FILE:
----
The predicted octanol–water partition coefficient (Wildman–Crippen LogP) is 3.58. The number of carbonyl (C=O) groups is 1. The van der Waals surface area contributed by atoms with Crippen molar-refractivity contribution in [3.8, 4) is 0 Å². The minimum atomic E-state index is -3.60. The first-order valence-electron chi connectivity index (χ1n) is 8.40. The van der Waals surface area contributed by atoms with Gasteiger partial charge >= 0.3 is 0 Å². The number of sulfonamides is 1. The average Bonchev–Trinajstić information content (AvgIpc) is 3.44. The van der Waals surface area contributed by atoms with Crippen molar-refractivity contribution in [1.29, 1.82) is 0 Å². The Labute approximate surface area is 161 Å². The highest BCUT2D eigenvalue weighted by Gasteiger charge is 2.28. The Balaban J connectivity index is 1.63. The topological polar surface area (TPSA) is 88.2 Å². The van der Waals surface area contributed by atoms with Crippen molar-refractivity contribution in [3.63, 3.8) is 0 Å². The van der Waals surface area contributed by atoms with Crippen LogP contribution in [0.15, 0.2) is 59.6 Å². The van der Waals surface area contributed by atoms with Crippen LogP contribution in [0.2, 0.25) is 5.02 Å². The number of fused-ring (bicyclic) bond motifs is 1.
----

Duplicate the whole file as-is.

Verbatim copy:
The predicted octanol–water partition coefficient (Wildman–Crippen LogP) is 3.58. The number of carbonyl (C=O) groups is 1. The van der Waals surface area contributed by atoms with Crippen molar-refractivity contribution in [3.8, 4) is 0 Å². The minimum atomic E-state index is -3.60. The first-order valence-electron chi connectivity index (χ1n) is 8.40. The van der Waals surface area contributed by atoms with Gasteiger partial charge >= 0.3 is 0 Å². The number of sulfonamides is 1. The average Bonchev–Trinajstić information content (AvgIpc) is 3.44. The van der Waals surface area contributed by atoms with Crippen molar-refractivity contribution in [1.29, 1.82) is 0 Å². The Labute approximate surface area is 161 Å². The highest BCUT2D eigenvalue weighted by Gasteiger charge is 2.28. The Balaban J connectivity index is 1.63. The topological polar surface area (TPSA) is 88.2 Å². The van der Waals surface area contributed by atoms with Crippen molar-refractivity contribution in [3.63, 3.8) is 0 Å². The van der Waals surface area contributed by atoms with Crippen LogP contribution in [0.15, 0.2) is 59.6 Å². The van der Waals surface area contributed by atoms with Crippen LogP contribution in [0.2, 0.25) is 5.02 Å². The number of fused-ring (bicyclic) bond motifs is 1.